The last thing you’d want is for the police to pull you over, arrest you and charge you for drunk driving. It’s always best to avoid consuming alcohol if you’re going to get behind the wheel. Sometimes, people err in judgment, perhaps assuming they’re not intoxicated if they only had a few drinks. Any presence of alcohol on your breath can lead to a DWI arrest if you submit to a breath test during a Minnesota traffic stop.
The penalties for drunk driving are severe in Minnesota. Conviction for a first offense may result in criminal and administrative penalties. Such punishment can include jail time, up to $1,000 in fines, as well as revocation of your driver’s license. If you’re a commercial vehicle operator, you may lose your operating privileges.
Certain issues trigger stiffer penalties for DWI in Minnesota
If you’re involved in a motor vehicle collision that results in a fatality or injuries to another person and are subsequently arrested for drunk driving, you could face felony criminal vehicular operation / homicide charges in court. A conviction under these circumstances may lead to penalties that include tens of thousands of dollars in fines, as well as several years in prison.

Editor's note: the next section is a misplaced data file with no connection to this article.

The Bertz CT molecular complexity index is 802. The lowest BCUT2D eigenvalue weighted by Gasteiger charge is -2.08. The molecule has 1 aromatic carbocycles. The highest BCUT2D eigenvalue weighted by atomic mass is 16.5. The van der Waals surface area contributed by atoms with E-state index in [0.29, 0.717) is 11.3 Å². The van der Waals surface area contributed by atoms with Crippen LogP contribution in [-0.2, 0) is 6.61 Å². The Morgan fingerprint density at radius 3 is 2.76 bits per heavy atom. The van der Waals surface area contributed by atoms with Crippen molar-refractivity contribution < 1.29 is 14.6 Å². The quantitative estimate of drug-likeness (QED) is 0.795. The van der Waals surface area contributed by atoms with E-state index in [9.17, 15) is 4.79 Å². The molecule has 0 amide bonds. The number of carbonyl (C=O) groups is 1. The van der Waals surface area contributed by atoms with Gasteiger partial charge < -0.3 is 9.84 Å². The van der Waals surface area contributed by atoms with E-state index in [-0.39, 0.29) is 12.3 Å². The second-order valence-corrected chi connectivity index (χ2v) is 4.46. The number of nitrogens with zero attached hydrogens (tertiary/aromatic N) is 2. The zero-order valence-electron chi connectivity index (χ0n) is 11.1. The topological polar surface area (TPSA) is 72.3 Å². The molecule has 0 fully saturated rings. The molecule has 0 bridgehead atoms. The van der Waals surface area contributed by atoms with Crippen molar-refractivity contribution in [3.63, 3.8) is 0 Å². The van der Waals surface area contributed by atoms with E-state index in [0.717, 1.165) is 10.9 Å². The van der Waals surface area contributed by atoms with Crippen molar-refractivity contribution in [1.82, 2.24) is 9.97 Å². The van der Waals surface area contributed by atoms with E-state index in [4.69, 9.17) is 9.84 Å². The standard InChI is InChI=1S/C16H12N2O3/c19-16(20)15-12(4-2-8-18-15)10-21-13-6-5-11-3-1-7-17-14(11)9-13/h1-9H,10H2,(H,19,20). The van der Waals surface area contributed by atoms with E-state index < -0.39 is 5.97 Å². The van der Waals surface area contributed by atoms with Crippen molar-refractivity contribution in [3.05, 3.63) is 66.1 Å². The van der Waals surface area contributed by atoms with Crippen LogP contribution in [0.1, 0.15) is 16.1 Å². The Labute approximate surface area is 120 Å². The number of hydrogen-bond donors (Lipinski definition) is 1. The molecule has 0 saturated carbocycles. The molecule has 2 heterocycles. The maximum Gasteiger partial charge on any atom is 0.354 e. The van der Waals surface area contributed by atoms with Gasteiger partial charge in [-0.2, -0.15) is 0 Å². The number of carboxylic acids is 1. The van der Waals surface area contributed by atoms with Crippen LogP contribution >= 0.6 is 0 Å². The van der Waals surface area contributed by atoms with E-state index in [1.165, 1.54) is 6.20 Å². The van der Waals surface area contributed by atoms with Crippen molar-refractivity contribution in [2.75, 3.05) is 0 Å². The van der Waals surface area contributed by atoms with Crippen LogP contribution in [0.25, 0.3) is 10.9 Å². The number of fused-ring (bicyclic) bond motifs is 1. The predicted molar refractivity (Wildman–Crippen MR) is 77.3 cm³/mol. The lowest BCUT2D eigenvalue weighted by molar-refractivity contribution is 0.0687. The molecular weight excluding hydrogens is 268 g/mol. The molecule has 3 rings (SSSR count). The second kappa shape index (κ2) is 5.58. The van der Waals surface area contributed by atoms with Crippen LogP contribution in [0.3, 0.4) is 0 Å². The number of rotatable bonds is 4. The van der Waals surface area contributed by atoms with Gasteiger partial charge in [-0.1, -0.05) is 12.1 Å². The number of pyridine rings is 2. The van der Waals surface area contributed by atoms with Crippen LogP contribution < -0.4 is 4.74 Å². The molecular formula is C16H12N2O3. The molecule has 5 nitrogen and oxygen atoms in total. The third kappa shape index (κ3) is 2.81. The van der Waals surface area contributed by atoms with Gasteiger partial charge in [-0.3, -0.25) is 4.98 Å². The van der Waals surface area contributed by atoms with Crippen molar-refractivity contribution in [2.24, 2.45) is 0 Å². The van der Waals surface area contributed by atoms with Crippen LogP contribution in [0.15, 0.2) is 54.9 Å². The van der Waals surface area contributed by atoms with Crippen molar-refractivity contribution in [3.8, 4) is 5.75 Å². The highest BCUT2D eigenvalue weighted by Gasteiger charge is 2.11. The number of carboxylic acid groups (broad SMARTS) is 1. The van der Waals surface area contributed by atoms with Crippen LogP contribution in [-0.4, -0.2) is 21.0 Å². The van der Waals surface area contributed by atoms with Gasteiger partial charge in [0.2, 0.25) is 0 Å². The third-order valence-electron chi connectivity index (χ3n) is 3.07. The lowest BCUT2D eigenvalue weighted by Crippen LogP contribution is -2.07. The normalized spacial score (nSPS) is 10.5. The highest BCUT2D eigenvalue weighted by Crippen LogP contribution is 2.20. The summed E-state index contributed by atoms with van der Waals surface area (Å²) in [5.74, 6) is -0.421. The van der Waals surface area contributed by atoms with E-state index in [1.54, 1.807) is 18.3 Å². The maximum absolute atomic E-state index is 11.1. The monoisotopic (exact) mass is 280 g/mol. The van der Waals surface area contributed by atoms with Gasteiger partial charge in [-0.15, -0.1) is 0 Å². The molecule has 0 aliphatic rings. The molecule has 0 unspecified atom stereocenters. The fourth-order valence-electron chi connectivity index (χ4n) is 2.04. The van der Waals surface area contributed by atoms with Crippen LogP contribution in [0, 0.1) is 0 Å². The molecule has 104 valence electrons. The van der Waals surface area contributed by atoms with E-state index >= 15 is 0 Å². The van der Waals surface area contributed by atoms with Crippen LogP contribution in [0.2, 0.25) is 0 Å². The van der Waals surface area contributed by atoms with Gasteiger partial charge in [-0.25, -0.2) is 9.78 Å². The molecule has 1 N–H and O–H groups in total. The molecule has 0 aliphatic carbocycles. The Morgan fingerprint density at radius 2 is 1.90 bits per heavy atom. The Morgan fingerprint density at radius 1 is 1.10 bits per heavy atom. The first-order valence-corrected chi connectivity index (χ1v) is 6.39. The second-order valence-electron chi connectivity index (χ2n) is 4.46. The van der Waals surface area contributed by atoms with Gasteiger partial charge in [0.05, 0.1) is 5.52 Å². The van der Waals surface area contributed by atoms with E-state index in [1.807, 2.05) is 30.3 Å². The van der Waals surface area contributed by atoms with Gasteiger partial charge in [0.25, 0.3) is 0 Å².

Consequences of DWI extend beyond the courtroom
A DWI conviction can have a negative effect on your career and private life, as well. The stigma of a conviction could taint your reputation, especially if you are a licensed professional, in which case your professional license might be revoked or suspended, as well. If you struggle with alcohol addiction, a DWI conviction could cause problems in your marriage and family life.
Your employer might not wish to keep you on the payroll following a DWI conviction. Finding new employment might be difficult, especially because most employers conduct criminal background checks before hiring someone.
A strong criminal defense can help achieve a positive outcome
Facing DWI charges in Minnesota does not necessarily mean you’ll undergo a conviction. In fact, it doesn’t even mean that your case will go to trial. A lot can happen to change the course of events. For example, if there was no basis for the traffic stop, the judge might dismiss your case.
There may be several criminal defense options available that can help mitigate your circumstances. This is true whether you consumed alcohol before driving or were completely sober. Understanding your rights and learning which strategies might be most effective in your case are the keys to achieving a positive outcome.